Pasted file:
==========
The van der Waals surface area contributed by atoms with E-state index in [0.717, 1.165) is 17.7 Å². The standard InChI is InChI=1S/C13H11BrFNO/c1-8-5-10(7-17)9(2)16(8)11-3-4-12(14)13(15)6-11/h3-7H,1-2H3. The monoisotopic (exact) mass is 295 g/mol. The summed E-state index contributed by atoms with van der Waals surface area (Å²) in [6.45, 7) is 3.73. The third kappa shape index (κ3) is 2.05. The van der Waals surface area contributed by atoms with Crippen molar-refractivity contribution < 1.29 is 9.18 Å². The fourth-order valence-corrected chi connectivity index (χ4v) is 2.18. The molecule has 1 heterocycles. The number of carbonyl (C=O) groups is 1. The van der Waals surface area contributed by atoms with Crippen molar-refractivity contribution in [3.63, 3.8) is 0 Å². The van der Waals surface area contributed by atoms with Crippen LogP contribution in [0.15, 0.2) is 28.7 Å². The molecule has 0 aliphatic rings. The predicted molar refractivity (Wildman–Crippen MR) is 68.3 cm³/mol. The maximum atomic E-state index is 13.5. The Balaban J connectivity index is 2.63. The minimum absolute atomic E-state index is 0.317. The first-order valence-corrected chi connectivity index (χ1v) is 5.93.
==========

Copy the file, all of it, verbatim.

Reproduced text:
The van der Waals surface area contributed by atoms with E-state index in [0.717, 1.165) is 17.7 Å². The standard InChI is InChI=1S/C13H11BrFNO/c1-8-5-10(7-17)9(2)16(8)11-3-4-12(14)13(15)6-11/h3-7H,1-2H3. The monoisotopic (exact) mass is 295 g/mol. The summed E-state index contributed by atoms with van der Waals surface area (Å²) in [6.45, 7) is 3.73. The third kappa shape index (κ3) is 2.05. The van der Waals surface area contributed by atoms with Crippen molar-refractivity contribution < 1.29 is 9.18 Å². The fourth-order valence-corrected chi connectivity index (χ4v) is 2.18. The molecule has 1 heterocycles. The number of carbonyl (C=O) groups is 1. The van der Waals surface area contributed by atoms with Crippen molar-refractivity contribution in [3.63, 3.8) is 0 Å². The van der Waals surface area contributed by atoms with Crippen LogP contribution in [0.15, 0.2) is 28.7 Å². The molecule has 0 aliphatic rings. The predicted molar refractivity (Wildman–Crippen MR) is 68.3 cm³/mol. The maximum atomic E-state index is 13.5. The Balaban J connectivity index is 2.63. The minimum absolute atomic E-state index is 0.317. The first-order valence-corrected chi connectivity index (χ1v) is 5.93.